Striking out into the wasteland with nothing but her baby sister, a handful of supplies, and a rumor to guide her, sixteen-year-old midwife Gaia Stone survives only to be captured by the people of Sylum, a dystopian society where women rule the men who drastically outnumber them, and a kiss is a crime. In order to see her sister again, Gaia must submit to their strict social code, but how can she deny her sense of justice, her curiosity, and everything in her heart that makes her whole?
I really enjoyed this sequel to Birthmarked. Gaia face was scarred by her mother in order to protect her from the Enclave. While living there no one except Leon was interested in her. But at Sylum, where there are more men than women, she finds a couple men are interested. Also she brings a must needed skill to the people of Sylum. Gaia finds that this society is in fact dying. The author does a great job multi-layering the character in Prized. Gaia is flawed but also has an inner strength that was hinted at in Birthmarked and grows here. I really thought the revelation on why the people are dying in Sylum to be fascinating. Leon's character shows up in this book too and is just as complicated.
One big thing with sequels is how well the storyline continues without being held down with way too much backstory or not enough. O'Brien succeeds at this and more. I cheered with Gaia's successes and also felt for her when she stumbled. I also loved the added love interests too. Gaia is a strong heroine who struggles with not only her appearance but also with her heart. This story will continue and I can't wait to see what the future holds for both Gaia and Leon. There's also some surprising twists throughout.
The world building is intriguing and fascinating with a revelation that is surprising and believable.
What I love about this series is that O'Brien focuses on topics that are not often tackled in YA novels, like midwifery (which grosses me out, but it's still awesome that there are details) and genetics. Gaia, too, is pretty fantastic, because of her strength, not physically but mentally. Like me, she is a very stubborn woman and that makes her a force to be reckoned with.
Birthmarked had romance, but much less than can be found here. Now, the fact that Gaia has three men interested in her (two of them brothers) could be seen as a big negative for the book. Certainly, the love triangle (square?) plot can get old. However, I think it has been done fairly well. The reason is that it makes much more sense in the context of the story, since Sylum has so few women.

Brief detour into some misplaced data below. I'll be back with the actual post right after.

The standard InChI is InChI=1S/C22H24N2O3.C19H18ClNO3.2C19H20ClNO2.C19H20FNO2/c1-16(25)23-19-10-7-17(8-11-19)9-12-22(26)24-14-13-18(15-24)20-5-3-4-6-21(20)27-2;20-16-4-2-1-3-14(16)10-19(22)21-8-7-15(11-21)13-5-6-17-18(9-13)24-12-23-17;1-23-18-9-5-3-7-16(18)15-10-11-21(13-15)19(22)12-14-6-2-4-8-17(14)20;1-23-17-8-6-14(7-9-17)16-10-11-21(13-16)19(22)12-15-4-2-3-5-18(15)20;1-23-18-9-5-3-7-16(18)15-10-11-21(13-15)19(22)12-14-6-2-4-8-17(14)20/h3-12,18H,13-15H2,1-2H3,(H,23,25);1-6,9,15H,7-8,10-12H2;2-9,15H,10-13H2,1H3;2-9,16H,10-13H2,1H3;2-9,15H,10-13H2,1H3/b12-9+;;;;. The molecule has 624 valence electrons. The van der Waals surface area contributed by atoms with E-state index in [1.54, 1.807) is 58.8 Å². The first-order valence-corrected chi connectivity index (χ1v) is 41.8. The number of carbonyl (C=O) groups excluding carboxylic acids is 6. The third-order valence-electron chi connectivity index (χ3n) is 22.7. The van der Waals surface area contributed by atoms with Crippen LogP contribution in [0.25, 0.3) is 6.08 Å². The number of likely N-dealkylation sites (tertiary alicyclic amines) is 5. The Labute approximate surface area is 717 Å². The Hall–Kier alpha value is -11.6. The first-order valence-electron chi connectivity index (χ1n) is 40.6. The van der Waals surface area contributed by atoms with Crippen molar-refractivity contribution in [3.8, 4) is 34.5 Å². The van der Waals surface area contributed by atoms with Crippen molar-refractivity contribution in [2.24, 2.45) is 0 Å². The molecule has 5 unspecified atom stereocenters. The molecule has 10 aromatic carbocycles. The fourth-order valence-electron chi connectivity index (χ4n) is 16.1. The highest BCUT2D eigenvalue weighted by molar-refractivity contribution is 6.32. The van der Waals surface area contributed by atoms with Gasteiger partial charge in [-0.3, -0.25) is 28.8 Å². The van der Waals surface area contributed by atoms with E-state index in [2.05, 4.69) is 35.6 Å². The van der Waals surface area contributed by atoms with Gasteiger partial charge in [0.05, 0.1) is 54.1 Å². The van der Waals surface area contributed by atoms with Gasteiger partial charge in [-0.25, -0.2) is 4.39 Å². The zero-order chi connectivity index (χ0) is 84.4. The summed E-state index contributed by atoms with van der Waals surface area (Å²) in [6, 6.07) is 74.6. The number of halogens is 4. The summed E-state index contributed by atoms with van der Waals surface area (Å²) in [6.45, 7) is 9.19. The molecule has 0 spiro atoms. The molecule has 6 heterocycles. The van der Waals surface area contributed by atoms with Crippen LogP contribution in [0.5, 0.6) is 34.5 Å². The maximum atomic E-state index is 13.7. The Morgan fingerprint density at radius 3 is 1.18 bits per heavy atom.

In the Enclave, only Leon ever expressed a romantic interest in Gaia. Most ignored her because of the burn scar on her face. In Sylum, that seems hardly to matter. I found the whole crazy society in Sylum endlessly fascinating. The women essentially have the pick of the men and have complete control. In fact, if a man so much as touches an unmarried man before they are engaged, he can go to prison, because otherwise the women of Sylum would be in serious danger, given the lack of available lady folk.
Even more interesting is the one exception to the women having all the power, which is the 32 Games, wherein the strongest young men play soccer. The begin with two teams of 16 and play until a goal is scored. The winning team divides up into two teams of 8, and so on until only one man remains. That man has his pick of the unmarried women, the Mlasses, to stay with him in the victor's cabin for a month. Supposedly, he's not allowed to get with her, but...come on.
Oh, how much I wish the final book in the trilogy could come out right now!
I was still pulling for Gaia throughout this book, and even though I could understand where she was coming from, I totally don't agree with some of her actions. Now, I can't sit here and say that I would've done any differently in her position, in fact, I probably wouldn't have had the bravery to do anything that she did.
Another thing that I wish could've been pulled off better is the love square. Yes. I said it. It's there. And I can see the appeal, and how it developed, I just wanted more depth. To me, there was always a clear choice for Gaia, and the rest was almost just plot movers.
And I know this sounds negative, but I really did enjoy this book, I like the conflict that it set up, I adored the new characters added into the story, and Gaia got a chance to learn more about herself by leading, by making mistakes, and by being thrown into a society where everything is not as clear cut as we want things to be. There are no easy answers, but situations that demand action. I am really eager for the next book and to find out what happens to the characters I care about.